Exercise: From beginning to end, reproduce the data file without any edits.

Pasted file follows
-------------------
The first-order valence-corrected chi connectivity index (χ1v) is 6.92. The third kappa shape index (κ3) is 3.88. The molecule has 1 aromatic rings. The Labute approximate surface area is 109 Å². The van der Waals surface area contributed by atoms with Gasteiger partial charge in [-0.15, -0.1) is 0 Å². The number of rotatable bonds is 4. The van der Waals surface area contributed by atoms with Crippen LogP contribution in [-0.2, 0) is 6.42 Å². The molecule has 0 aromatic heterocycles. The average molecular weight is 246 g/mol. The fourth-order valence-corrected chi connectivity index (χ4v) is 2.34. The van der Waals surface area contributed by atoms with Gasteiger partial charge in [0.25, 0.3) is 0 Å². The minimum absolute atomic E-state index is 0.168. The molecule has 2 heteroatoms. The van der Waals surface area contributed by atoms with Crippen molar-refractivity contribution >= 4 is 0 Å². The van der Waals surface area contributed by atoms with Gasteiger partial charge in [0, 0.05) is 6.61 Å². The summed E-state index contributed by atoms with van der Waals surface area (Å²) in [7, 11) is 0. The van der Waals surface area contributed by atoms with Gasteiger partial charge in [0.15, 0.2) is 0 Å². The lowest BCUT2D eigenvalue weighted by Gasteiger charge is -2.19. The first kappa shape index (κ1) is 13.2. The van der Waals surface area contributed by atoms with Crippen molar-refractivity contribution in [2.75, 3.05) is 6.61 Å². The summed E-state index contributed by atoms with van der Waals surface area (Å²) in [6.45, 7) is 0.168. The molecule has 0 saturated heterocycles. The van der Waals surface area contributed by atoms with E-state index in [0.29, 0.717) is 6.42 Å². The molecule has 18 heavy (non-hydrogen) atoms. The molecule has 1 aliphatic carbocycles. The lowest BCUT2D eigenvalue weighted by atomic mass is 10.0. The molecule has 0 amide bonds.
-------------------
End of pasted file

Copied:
The first-order valence-corrected chi connectivity index (χ1v) is 6.92. The third kappa shape index (κ3) is 3.88. The molecule has 1 aromatic rings. The Labute approximate surface area is 109 Å². The van der Waals surface area contributed by atoms with Gasteiger partial charge in [-0.15, -0.1) is 0 Å². The number of rotatable bonds is 4. The van der Waals surface area contributed by atoms with Crippen LogP contribution in [-0.2, 0) is 6.42 Å². The molecule has 0 aromatic heterocycles. The average molecular weight is 246 g/mol. The fourth-order valence-corrected chi connectivity index (χ4v) is 2.34. The van der Waals surface area contributed by atoms with Gasteiger partial charge in [0.25, 0.3) is 0 Å². The minimum absolute atomic E-state index is 0.168. The molecule has 2 heteroatoms. The van der Waals surface area contributed by atoms with Crippen molar-refractivity contribution >= 4 is 0 Å². The van der Waals surface area contributed by atoms with Gasteiger partial charge in [0, 0.05) is 6.61 Å². The summed E-state index contributed by atoms with van der Waals surface area (Å²) in [7, 11) is 0. The van der Waals surface area contributed by atoms with Gasteiger partial charge in [0.15, 0.2) is 0 Å². The lowest BCUT2D eigenvalue weighted by Gasteiger charge is -2.19. The first kappa shape index (κ1) is 13.2. The van der Waals surface area contributed by atoms with Crippen molar-refractivity contribution in [2.75, 3.05) is 6.61 Å². The summed E-state index contributed by atoms with van der Waals surface area (Å²) in [6.45, 7) is 0.168. The molecule has 0 saturated heterocycles. The van der Waals surface area contributed by atoms with E-state index in [0.29, 0.717) is 6.42 Å². The molecule has 18 heavy (non-hydrogen) atoms. The molecule has 1 aliphatic carbocycles. The lowest BCUT2D eigenvalue weighted by atomic mass is 10.0. The molecule has 0 amide bonds.